Nicholas K. Akins
Nick Akins rose through the ranks at both American Electric Power and the former Central and South West Corporation. (CSW), which merged with AEP in 2000. Akins began his career in 1982 as an electrical engineer in system operations, with succeeding assignments in planning, fuels acquisition, mergers and acquisitions, industry restructuring and transmission business development before assuming the role of president and chief operating officer for Southwestern Electric Power Company, serving nearly 439,000 customers in Louisiana, Arkansas and northeast Texas.
In 2006, Akins was named executive vice president-Generation, with responsibility for all generation-related operations, maintenance, construction and technology development. Akins became president of AEP in 2011.
A native of Louisiana, Akins received his bachelor’s and master’s degrees in electrical engineering from Louisiana Tech University in Ruston. He completed additional training in executive management programs at Louisiana State University, the University of Idaho and the Reactor Technology Course for Utility Executives at the Massachusetts Institute of Technology. He is a registered professional engineer in Texas.
Akins currently serves as Chairman of the Board of Directors of the Edison Electric Institute and is former chairman of the Electric Power Research Institute. He is a member of the Executive Committee of the Business Roundtable (BRT) and was appointed chair of the BRT’s Energy and Environment Committee. Additionally, he is a member of the boards of the Nuclear Energy Institute, Global Sustainable Electricity Partnership, Nuclear Electric Insurance Limited, Fifth Third Bancorp, OhioHealth, and the Rock and Roll Hall of Fame and Museum.
At American Electric Power (AEP), more than 17,500 people work night and day to deliver energy to nearly 5.4 million customers from Lake Michigan to the Texas Rio Grande Valley.
Based in Columbus, Ohio, AEP is one of the largest electric utilities in the United States and ranks among the nation’s largest generators of electricity, owning nearly 32,000 megawatts of generating capacity. AEP also owns the nation’s largest electricity transmission system, an approximately 40,000-mile network that includes more 765 kilovolt of extra-high voltage transmission lines than all other U.S. transmission systems combined.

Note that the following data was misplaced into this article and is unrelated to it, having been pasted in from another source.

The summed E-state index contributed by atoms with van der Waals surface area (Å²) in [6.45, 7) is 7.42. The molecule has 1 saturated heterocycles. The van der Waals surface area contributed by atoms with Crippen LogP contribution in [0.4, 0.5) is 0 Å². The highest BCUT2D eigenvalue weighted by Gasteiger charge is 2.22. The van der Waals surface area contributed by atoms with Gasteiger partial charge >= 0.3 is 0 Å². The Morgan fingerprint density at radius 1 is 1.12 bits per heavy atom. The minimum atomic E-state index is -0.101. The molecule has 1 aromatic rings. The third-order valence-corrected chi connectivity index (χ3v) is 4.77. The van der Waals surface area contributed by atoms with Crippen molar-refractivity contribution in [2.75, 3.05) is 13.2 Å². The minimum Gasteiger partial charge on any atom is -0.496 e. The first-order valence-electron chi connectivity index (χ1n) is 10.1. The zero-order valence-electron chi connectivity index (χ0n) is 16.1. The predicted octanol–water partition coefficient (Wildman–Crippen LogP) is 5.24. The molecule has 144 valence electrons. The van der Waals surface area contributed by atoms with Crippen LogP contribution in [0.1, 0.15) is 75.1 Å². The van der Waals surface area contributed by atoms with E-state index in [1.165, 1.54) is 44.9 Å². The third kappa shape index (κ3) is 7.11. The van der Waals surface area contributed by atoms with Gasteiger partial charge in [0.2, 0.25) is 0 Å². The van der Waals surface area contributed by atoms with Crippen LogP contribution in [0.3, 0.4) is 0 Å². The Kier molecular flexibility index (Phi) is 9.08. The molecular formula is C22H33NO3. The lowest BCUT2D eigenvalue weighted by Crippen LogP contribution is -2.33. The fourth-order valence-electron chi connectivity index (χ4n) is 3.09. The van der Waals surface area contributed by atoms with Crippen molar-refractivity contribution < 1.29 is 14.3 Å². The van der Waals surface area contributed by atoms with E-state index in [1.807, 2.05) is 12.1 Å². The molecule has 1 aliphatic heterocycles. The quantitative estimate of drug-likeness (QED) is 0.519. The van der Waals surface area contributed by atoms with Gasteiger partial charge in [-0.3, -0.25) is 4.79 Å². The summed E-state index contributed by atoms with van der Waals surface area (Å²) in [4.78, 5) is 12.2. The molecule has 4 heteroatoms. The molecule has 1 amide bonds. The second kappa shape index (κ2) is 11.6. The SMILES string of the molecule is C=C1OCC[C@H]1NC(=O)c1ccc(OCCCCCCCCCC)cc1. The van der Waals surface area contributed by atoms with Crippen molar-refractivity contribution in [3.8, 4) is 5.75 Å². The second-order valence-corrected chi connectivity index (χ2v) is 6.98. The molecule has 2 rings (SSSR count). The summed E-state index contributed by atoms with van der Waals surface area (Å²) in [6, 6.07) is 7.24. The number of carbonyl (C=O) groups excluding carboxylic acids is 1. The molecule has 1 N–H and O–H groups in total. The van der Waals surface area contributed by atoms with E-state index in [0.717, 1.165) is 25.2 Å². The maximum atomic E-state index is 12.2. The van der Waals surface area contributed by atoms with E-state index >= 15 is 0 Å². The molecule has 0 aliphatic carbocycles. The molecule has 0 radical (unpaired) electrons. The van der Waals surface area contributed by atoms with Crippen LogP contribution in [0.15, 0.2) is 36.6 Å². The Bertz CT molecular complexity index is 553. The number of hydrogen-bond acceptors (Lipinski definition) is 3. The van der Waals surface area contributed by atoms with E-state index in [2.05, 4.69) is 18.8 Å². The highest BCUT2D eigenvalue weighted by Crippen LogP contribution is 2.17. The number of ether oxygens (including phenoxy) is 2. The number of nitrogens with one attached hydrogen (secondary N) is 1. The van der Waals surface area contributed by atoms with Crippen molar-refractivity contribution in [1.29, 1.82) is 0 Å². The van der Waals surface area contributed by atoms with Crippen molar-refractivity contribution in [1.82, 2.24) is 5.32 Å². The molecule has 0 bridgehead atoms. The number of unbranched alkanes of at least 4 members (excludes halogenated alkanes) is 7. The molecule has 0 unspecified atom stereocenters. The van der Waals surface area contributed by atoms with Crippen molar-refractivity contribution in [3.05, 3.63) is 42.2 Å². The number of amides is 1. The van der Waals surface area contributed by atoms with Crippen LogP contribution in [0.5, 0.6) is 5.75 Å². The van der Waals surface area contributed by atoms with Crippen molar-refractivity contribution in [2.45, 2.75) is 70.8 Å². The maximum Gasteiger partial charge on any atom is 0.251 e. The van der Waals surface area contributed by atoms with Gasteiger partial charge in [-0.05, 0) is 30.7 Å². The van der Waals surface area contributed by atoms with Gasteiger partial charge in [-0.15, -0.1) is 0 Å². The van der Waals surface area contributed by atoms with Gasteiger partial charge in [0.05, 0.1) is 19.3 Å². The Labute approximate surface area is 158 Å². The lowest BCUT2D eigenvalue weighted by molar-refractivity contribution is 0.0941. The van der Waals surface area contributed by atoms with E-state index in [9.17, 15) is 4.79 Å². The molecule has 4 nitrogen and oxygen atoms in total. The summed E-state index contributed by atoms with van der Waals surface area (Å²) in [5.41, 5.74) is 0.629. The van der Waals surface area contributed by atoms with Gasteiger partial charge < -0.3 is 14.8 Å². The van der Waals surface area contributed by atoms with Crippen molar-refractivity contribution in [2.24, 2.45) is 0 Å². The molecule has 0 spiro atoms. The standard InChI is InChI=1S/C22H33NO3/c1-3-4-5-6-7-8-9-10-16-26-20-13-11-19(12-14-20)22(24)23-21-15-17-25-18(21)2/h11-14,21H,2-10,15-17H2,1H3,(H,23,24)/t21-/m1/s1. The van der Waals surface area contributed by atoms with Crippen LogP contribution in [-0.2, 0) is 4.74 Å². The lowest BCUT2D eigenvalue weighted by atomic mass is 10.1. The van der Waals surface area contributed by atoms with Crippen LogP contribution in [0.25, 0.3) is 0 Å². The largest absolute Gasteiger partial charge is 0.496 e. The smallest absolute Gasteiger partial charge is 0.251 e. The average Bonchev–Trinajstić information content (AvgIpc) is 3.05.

Our people are engineers, customer service representatives, information technologists, line mechanics, chemists, biologists, economists, meter readers, marketers, lawyers, power plant operators, accountants, statisticians, and even meteorologists.
These people are the heart and soul of AEP. They drive new ideas and discover better ways to serve customers and communities.
Chances are that most of us have heard alarming statistics about the future direction of our youth in science, technology, engineering and mathematics (STEM). As of 2014, the U.S. Department of Education reported that only 16 percent of students who are proficient in mathematics wanted to earn a degree in STEM.
This statistic is deeply troubling for American Electric Power. We depend on thousands of talented employees steeped in STEM-related and other fields to ensure a reliable product for customers. More broadly, this statistic is troubling for any U.S. company that looks to today’s high school or college graduates to fill tens of thousands of jobs that steadily are becoming available as Baby Boomers dial down careers or retire altogether.
As I’ve looked around the electric utility industry and discussed with educators and community leaders, there is a common choir of concern for the lack of high school and college graduates prepared to address business challenges over the next 10, 20 or even 30 years. Far too many students lack analytical and critical thinking skills to help businesses solve complicated issues to meet a competitive future.
Although I grew up in a lower middle-income home, my parents understood that higher education could change my life and instilled in me the value of education. And it was an electronics teacher who introduced me to a lifetime career in the energy field. We have an obligation not only to encourage young people, but also to present opportunities that can change their lives and ultimately serve industry with a strong, diverse workforce to meet this century’s business complexities.